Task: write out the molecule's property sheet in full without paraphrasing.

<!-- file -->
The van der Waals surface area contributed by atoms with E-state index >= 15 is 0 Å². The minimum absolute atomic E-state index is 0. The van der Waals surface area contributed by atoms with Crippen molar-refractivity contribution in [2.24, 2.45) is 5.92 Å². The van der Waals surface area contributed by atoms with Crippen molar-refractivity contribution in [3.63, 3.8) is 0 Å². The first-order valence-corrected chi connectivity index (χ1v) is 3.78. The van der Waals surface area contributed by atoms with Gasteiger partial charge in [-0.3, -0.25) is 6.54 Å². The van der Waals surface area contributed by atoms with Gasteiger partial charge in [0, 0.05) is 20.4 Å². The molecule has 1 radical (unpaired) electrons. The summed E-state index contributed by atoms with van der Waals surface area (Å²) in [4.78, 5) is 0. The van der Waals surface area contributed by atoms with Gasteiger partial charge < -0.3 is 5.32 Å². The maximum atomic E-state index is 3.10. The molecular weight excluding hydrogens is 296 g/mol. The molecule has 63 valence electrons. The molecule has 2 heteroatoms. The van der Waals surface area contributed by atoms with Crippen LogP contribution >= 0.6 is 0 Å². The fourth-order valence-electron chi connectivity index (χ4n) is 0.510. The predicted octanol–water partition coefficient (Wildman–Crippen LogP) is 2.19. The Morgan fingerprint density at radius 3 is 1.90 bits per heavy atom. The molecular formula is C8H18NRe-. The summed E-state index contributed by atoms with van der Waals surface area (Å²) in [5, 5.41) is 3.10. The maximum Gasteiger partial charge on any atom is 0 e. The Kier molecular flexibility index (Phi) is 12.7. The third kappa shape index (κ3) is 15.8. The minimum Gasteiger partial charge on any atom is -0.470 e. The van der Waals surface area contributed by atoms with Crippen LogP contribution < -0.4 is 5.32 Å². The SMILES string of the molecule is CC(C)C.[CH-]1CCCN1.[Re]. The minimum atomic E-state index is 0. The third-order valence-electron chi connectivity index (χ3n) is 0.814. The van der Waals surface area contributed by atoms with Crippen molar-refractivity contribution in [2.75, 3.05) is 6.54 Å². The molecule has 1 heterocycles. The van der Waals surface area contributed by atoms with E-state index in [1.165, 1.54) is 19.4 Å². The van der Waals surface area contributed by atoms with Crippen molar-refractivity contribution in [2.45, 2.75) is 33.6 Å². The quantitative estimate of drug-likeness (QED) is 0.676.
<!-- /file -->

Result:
The van der Waals surface area contributed by atoms with E-state index >= 15 is 0 Å². The minimum absolute atomic E-state index is 0. The van der Waals surface area contributed by atoms with Crippen molar-refractivity contribution in [2.24, 2.45) is 5.92 Å². The van der Waals surface area contributed by atoms with Crippen molar-refractivity contribution in [3.63, 3.8) is 0 Å². The first-order valence-corrected chi connectivity index (χ1v) is 3.78. The van der Waals surface area contributed by atoms with Gasteiger partial charge in [-0.3, -0.25) is 6.54 Å². The van der Waals surface area contributed by atoms with Gasteiger partial charge in [0, 0.05) is 20.4 Å². The molecule has 1 radical (unpaired) electrons. The summed E-state index contributed by atoms with van der Waals surface area (Å²) in [4.78, 5) is 0. The van der Waals surface area contributed by atoms with Gasteiger partial charge < -0.3 is 5.32 Å². The maximum atomic E-state index is 3.10. The molecular weight excluding hydrogens is 296 g/mol. The molecule has 63 valence electrons. The molecule has 2 heteroatoms. The van der Waals surface area contributed by atoms with Crippen LogP contribution >= 0.6 is 0 Å². The fourth-order valence-electron chi connectivity index (χ4n) is 0.510. The predicted octanol–water partition coefficient (Wildman–Crippen LogP) is 2.19. The Morgan fingerprint density at radius 3 is 1.90 bits per heavy atom. The molecular formula is C8H18NRe-. The summed E-state index contributed by atoms with van der Waals surface area (Å²) in [5, 5.41) is 3.10. The maximum Gasteiger partial charge on any atom is 0 e. The Kier molecular flexibility index (Phi) is 12.7. The third kappa shape index (κ3) is 15.8. The minimum Gasteiger partial charge on any atom is -0.470 e. The van der Waals surface area contributed by atoms with Crippen LogP contribution < -0.4 is 5.32 Å². The SMILES string of the molecule is CC(C)C.[CH-]1CCCN1.[Re]. The minimum atomic E-state index is 0. The third-order valence-electron chi connectivity index (χ3n) is 0.814. The van der Waals surface area contributed by atoms with Crippen molar-refractivity contribution in [2.75, 3.05) is 6.54 Å². The molecule has 1 heterocycles. The van der Waals surface area contributed by atoms with E-state index in [1.165, 1.54) is 19.4 Å². The van der Waals surface area contributed by atoms with Crippen molar-refractivity contribution in [2.45, 2.75) is 33.6 Å². The quantitative estimate of drug-likeness (QED) is 0.676.